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RE: Regarding a question on the mailing list www-ql

From: Murali Mani <mani@CS.UCLA.EDU>
Date: Sun, 25 Mar 2001 16:11:19 -0800 (PST)
To: Paul Cotton <pcotton@microsoft.com>
cc: <www-xml-query-comments@w3.org>
Message-ID: <Pine.SOL.4.33.0103251518260.14203-100000@panther.cs.ucla.edu>

Thanks for your message. From my stand point, I think we have reached a
consensus about the mail. The main reason for my message was some
discussion about forest which I happened to glance over in the mailing
list - the confusion there was regarding whether forest means child nodes
of the same node, or just a list of nodes, may be with different parents.

To me, hedge is a very common term and it is difficult to get a better
term than this. But I would leave to the research community to decide
which is the best term to use depending on the popularity. I think one not
so bad differentiation of the different types needed for XML is to use the
6-tuple definition for XML Schema, which a few people know, where there
is a clear differentiation between tree types and hedge types. But it
takes time to reach the community, also it might be not needed at all.
Also once we understand forest is a list of trees, then I think anyone can
just accept it and use it. (To a graph theory person say, forest might be
a misnomer, the person might assume that you are trying to define a set
based semantics like XPath.)

The following are just my opinions. please view with criticism.

For the algebra, I might give one suggestion -- I think the usage of XML
for semantic web is where XML is the data model which everyone sees, and
issues queries over. But actually XML might be just a wrapper over several
underlying data models such as relational, object etc. I think XML data
model will subsume all existing data models in expressiveness (the amount
of interpretation that can be attached), and possibly also operations. XML
might not be unsurpassable in future, but I think most people like me are
still trying to understand the problems with XML, and thinking beyond is

(I am not at all aware of any analysis of operations for XML data
model than what is presented in the algebra, I recommend that an approach
be also made where a study is done about what are the operations under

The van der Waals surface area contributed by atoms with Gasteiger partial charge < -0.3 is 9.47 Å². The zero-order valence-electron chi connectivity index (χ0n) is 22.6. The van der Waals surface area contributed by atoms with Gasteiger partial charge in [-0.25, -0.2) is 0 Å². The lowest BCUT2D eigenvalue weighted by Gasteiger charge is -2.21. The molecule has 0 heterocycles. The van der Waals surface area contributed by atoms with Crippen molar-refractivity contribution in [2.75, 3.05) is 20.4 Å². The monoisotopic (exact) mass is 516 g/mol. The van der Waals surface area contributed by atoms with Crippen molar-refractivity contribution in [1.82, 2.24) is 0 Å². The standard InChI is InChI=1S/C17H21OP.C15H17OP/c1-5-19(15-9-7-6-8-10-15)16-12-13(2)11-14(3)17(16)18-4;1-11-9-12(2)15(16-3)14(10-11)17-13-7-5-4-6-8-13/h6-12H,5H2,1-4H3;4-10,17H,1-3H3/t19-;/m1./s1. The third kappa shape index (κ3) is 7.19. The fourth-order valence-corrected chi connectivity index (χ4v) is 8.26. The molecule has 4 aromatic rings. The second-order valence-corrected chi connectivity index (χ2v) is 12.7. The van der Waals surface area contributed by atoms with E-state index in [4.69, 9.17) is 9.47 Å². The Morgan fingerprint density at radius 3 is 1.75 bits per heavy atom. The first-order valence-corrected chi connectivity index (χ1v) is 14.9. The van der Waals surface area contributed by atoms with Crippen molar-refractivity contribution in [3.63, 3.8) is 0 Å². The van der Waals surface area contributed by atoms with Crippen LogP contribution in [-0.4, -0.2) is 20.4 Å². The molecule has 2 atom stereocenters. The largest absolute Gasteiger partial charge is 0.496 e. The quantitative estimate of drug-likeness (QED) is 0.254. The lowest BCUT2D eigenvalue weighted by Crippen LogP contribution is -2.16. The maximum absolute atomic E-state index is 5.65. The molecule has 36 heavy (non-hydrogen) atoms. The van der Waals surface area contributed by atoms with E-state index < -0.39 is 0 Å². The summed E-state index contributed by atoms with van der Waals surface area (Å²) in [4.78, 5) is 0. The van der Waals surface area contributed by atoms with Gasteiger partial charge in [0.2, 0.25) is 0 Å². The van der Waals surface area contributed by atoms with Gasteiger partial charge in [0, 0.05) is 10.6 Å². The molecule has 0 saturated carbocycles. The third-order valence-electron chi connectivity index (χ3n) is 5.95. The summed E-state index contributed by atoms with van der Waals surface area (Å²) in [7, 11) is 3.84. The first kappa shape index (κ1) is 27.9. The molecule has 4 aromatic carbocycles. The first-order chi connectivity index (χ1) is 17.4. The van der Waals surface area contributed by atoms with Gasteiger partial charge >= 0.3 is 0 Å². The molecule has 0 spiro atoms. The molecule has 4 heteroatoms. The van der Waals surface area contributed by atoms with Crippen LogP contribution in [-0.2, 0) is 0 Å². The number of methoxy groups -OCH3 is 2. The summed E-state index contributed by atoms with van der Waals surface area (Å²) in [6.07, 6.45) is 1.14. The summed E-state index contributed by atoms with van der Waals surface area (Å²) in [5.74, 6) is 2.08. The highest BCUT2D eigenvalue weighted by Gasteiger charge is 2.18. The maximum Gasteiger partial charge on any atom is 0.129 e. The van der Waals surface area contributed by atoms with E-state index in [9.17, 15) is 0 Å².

which regular tree languages are closed, and examine them with regard to
the operations being defined in the algebra.)

But if XML is to serve as such a rich data model, it is necessary that it
be not overdone also. I think if the algebraic optimization which the
group is working on is the common optimization across all underlying data
models, then do not overdo the algebra, breaking up a path expression is
not to be done. But I think your idea is just one particular underlying
data model -- say the PSV info set, in which case it is fine.

I think you also come into the issue of duplicate nodes in a path
expression, which might be distasteful to logic people (like Wadler)??

Right now, I should say that I am putting more and more effort in the
schema. For W3C members who are familiar with the missions of W3C, I need
not say this, XML is the back bone for the next generation web, and schema
is the backbone for several applications such as semantic web. Also a
universally accepted schema is what is typically desired, though I have no
ideas whether multiple schemas is a bad idea.

It is taking us lot of energy and time to say that given a regular tree
grammar and W3C's XML schema proposal, the better one if the regular tree
grammar. The correctness, to me, appears to be there, I do not know how
much our beliefs have reached researchers, and if there are oppositions
to this.

At least I am glad that TREX has decided to take our similar approach. But
this seemingly not very difficult thing technically is where most of my
energy is going presently, and I do not think I can comment much about
operations in the algebra etc with deep thought. I expected XML Query WG
will be the one which takes up the issue of schema further, but now I am
not very sure actually.

<warning>speaking for himself only</warning>

thanks and regards - murali.

PS: Regarding whether I have technical papers, I should say that I have
none so far.

On Sun, 25 Mar 2001, Paul Cotton wrote:

> This is a response to the following message, which you posted to the XML
> Query Working Group's comments list:
> http://lists.w3.org/Archives/Public/www-xml-query-comments/2001Mar/0032.
> html
> The XML Query Working Group has approved the following response:
> Murali Mani wrote:
> > ==========================
> > In order not to overload the term forest, I would like you to consider
> the
> > term "hedge". Hedge is a sequence of trees -- "a hedge is to a tree
> what a
> > string is to character".
> >
> > Also regarding types, please consider using tree types and hedge types
> --
> > a tree type is a type whose value is a tree (it can be specified as a
> > union of tree types), a hedge type is a type whose value is a hedge
> > (specified as a model group over tree types and hedge types).
> Thanks for the suggestion. We choose terms based on study of commonly
> used computer-science terms and based on what we believe will be most
> intuitive to users.
> We appreciate your feedback on the XML Query specifications. Please let
> us  know if this response is satisfactory. If not, please respond to
> this message, explaining your concerns.
> Paul Cotton
> On behalf of the XML Query Working Group
Received on Sunday, 25 March 2001 19:11:24 UTC

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